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Obesity Among Our Children

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Obesity among Our Children

Childhood obesity is an ongoing epidemic that is plaguing adults and children alike. But it is affecting our children in a way that we cannot explain. Medically there is a cure for obesity. But everyone has to play there part if we are to rid this disease from our society. We have to gain information and awareness in order to defeat this disease.

Defining and diagnosing obesity can vary greatly within the medical field. "A condition characterized by the excessive accumulation and storage of fat in the body" is the official definition of obesity (Britannica Online, [nd]. But according to the Institute of Medicine of the National Academics (2004), obesity means "an excess amount of subcutaneous body fat in proportion to lean body mass." There are many ways physicians and dieticians use to measure obesity. One way is called BMI or Body Mass Index. According to the Institute of Medicine of the National Academics (2004), the meaning of BMI or Body Mass Index is, "An indirect measure of body fat calculated as the ratio of a person's body weight in kilograms to the square of a person's height in meters.

BMI (kg/m") = weight (kilograms) ч height (meters)"

In children and youth, BMI is based on growth charts for age and gender and is referred to as BMI-for-age, which his used to assess underweight, overweight, and risk for overweight." The BMI growth charts for children are what pediatricians use to provide national percentile results for the parents. This particular chart is based on height and weight but graph information to make it easier for the parents to understand the child's growth. Another measuring tool is triceps and sub scapular skin fold values. We know exactly what an obese child looks like with our sight, but we cannot officially tell exactly unless the child's BMI is measured. But being that obesity is growing out of proportion in children as well as in adults, we have a responsibility to that child to help him or her in every way that we can. It is a growing question in our mind that we ask ourselves everyday as to why our children are obese.

Understanding the Causes and Problems of Obesity in Children

According to Konner (2005) he states that, "Since 1971, the proportion of overweight children has more than doubled for children ages 6-11 years and more than tripled for children ages 12-19 years." Obesity can extend to a lot of different causes in children. The Institute of Medicine of the National Academics has come out with a table that shows a lot of different causes that deal with obesity in children such as Physical, Emotional and Social Health in children and Youth. Here is an example of the table of the medical causes:

Physical Health

Ñ"ж Glucose intolerance and insulin resistance

Ñ"ж Type 2 diabetes

Ñ"ж Hypertension

Ñ"ж Dyslipidemia

Ñ"ж Hepatic steatosis

Ñ"ж Cholelithiasis

Ñ"ж Sleep apnea

Ñ"ж Menstrual abnormalities

Ñ"ж Impaired balance

Ñ"ж Orthopedic problems

Emotional Health

Ñ"ж Low self-esteem

Ñ"ж Negative body image

Ñ"ж Depression

Social Health

Ñ"ж Stigma

Ñ"ж Negative stereotyping

Ñ"ж Discrimination

Ñ"ж Teasing and bullying

Ñ"ж Social marginalization

There are many causes of obesity and the depth of the problem is of large concern. But initially the same causes of obesity for adults were not the same causes in children. But now medical and scientific studies show how those same causes for obesity in adults are typically the same exact causes for obesity in children. The Institute of Medicine of the National Academics states that medical causes are not the only way to lead to childhood obesity. The environment is a cause of obesity in children according to the Institute of Medicine of the National Academics (2004), "...urban and suburban designs that discourage walking and other physical activities; pressures on families to minimize food costs, acquisition and preparation time, resulting in frequent consumption of convenience foods that are high in calories and fat; reduced access and affordability in some communities to fruits, vegetables, and other nutritious foods; decreased opportunities for physical activity at school, after school, and reduced walking or biking to and from school; and competition for leisure time that was once spent playing outdoors with sedentary screen time including watching television or playing computer and video games."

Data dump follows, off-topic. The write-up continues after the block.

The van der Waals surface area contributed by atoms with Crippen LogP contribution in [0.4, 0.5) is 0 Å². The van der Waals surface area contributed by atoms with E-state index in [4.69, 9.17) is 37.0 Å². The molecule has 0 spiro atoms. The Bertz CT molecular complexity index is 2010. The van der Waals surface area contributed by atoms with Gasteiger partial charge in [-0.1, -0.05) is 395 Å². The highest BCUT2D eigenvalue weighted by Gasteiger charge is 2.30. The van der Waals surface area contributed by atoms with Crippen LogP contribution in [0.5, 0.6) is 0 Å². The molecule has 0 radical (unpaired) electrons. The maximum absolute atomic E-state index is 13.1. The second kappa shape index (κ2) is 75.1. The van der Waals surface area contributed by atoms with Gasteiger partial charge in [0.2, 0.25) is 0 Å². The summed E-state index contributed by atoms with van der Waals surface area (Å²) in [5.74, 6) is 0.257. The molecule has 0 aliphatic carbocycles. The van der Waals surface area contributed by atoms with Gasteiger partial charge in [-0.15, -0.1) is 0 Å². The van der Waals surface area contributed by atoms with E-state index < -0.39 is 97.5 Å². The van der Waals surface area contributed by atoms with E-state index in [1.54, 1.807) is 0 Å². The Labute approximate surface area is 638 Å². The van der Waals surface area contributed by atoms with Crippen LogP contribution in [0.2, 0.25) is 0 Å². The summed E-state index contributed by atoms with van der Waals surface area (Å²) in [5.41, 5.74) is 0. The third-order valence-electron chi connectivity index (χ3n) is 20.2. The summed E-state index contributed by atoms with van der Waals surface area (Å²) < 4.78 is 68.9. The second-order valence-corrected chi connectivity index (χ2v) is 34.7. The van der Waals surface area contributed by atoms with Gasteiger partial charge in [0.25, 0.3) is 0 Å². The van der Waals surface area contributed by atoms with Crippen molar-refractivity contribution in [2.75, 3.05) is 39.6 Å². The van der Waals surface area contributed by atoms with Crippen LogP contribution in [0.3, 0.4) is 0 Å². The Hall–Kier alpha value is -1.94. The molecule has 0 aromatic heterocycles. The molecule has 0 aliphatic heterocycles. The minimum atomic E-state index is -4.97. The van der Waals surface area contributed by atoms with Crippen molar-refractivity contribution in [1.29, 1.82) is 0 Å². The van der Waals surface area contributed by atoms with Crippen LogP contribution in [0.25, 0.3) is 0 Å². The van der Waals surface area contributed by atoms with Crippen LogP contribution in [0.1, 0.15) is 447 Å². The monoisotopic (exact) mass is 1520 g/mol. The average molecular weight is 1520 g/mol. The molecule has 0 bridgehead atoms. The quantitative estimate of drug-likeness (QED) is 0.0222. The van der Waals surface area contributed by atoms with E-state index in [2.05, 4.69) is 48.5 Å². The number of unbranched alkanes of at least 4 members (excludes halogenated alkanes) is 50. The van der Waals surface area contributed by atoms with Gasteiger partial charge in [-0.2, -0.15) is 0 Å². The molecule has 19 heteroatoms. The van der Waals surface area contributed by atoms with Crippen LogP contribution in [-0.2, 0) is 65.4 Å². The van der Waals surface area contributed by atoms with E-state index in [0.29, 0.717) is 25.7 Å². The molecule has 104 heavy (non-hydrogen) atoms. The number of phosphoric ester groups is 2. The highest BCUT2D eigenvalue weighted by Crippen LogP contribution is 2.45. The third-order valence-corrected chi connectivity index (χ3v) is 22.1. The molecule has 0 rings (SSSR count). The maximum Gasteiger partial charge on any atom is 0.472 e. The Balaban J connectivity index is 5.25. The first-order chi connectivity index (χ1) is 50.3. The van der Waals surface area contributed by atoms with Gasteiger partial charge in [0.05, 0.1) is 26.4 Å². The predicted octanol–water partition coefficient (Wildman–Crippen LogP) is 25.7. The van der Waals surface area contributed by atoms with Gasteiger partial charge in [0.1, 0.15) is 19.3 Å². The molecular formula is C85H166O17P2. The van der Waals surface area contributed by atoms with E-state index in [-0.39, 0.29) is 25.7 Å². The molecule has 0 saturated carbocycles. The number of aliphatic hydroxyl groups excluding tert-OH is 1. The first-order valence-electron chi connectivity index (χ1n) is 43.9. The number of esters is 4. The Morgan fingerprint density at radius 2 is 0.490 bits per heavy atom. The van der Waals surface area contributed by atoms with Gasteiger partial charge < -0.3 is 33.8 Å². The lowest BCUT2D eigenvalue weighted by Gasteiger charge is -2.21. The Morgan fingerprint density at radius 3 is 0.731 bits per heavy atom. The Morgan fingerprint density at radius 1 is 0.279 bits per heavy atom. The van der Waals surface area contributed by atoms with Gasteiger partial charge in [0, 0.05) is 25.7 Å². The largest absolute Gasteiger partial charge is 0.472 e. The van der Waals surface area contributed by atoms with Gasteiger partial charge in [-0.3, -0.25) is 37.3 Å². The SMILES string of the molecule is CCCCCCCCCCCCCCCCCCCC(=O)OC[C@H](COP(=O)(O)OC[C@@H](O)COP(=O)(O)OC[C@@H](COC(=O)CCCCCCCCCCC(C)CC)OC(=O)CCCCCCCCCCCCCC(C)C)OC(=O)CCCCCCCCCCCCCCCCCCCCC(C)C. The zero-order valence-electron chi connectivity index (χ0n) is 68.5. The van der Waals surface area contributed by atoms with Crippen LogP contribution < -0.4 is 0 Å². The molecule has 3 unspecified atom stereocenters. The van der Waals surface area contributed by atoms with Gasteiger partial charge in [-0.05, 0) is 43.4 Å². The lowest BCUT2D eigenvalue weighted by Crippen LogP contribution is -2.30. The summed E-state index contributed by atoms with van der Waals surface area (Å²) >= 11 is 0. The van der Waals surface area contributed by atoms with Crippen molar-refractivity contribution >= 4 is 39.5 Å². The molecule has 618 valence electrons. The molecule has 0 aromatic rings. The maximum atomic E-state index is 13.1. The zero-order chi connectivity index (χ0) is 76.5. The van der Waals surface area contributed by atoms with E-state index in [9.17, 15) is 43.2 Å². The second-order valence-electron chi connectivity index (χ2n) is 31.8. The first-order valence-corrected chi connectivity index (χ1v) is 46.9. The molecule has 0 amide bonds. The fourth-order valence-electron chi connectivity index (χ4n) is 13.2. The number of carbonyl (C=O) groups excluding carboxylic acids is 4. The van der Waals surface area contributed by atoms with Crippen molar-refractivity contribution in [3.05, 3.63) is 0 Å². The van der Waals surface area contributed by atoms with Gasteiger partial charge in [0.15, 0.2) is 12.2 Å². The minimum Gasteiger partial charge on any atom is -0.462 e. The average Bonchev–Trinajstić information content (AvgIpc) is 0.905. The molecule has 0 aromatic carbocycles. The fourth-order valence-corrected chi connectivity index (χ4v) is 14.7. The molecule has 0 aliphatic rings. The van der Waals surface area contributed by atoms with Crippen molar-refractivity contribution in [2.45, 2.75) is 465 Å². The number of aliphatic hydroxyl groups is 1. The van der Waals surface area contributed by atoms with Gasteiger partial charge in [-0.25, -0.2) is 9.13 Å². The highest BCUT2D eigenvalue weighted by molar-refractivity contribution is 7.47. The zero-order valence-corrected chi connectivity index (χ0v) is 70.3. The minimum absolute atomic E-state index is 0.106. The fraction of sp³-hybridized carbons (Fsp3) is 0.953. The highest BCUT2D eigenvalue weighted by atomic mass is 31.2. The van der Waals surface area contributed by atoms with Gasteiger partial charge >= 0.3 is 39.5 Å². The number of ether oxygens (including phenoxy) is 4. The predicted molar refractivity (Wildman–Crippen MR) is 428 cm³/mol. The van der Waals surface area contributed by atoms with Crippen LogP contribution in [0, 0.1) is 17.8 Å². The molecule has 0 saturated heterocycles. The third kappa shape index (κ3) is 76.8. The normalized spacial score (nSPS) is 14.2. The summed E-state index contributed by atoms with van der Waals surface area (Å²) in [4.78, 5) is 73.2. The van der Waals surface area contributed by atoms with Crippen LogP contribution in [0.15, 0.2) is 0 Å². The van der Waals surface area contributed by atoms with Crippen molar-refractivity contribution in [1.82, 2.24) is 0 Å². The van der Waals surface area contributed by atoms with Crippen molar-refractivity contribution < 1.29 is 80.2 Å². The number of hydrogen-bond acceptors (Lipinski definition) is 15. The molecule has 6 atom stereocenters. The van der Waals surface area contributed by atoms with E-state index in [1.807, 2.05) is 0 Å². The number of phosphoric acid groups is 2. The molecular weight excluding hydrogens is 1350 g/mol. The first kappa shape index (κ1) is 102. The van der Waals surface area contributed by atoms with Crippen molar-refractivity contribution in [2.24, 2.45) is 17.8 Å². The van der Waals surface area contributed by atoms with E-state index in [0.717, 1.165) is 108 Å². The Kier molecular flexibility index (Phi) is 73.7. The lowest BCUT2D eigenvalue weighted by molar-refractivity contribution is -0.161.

Genetics is another cause that can play a major role in obesity in children. But according to Torgan (2002), she states that "...genes alone can't account for the huge increase in rates over the past few decades." If both parents are obese and there is a family history of obesity, that child is more likely to become an obese adult than if they were to have thin parents. Genetics can also decrease metabolic rate, or the rate a person burns calories. One child may have a high metabolism that causes him or her to be leaner, while another child will have a slow metabolism making him or her overweight and obese.

When it comes to activity, children these days are doing less of the outdoor and more of the indoor activities. What I mean by indoor activities is playing video games, watching television, playing on the computer and talking on the telephone. Below are two graphs that show what media devices are used among children by age and the daily television viewing by children and youth in hours. But with the media use among children by age the different times for each are: All children 5:29; 2-7 year olds 3:34; 8-18 year olds 6:43; Girls 5:19; Boys 5:37; White 5:06; Minority 6:03.

Treatment and Prevention of Childhood Obesity

Treatment and prevention of childhood obesity is a continuous effort on a lot of different parts.

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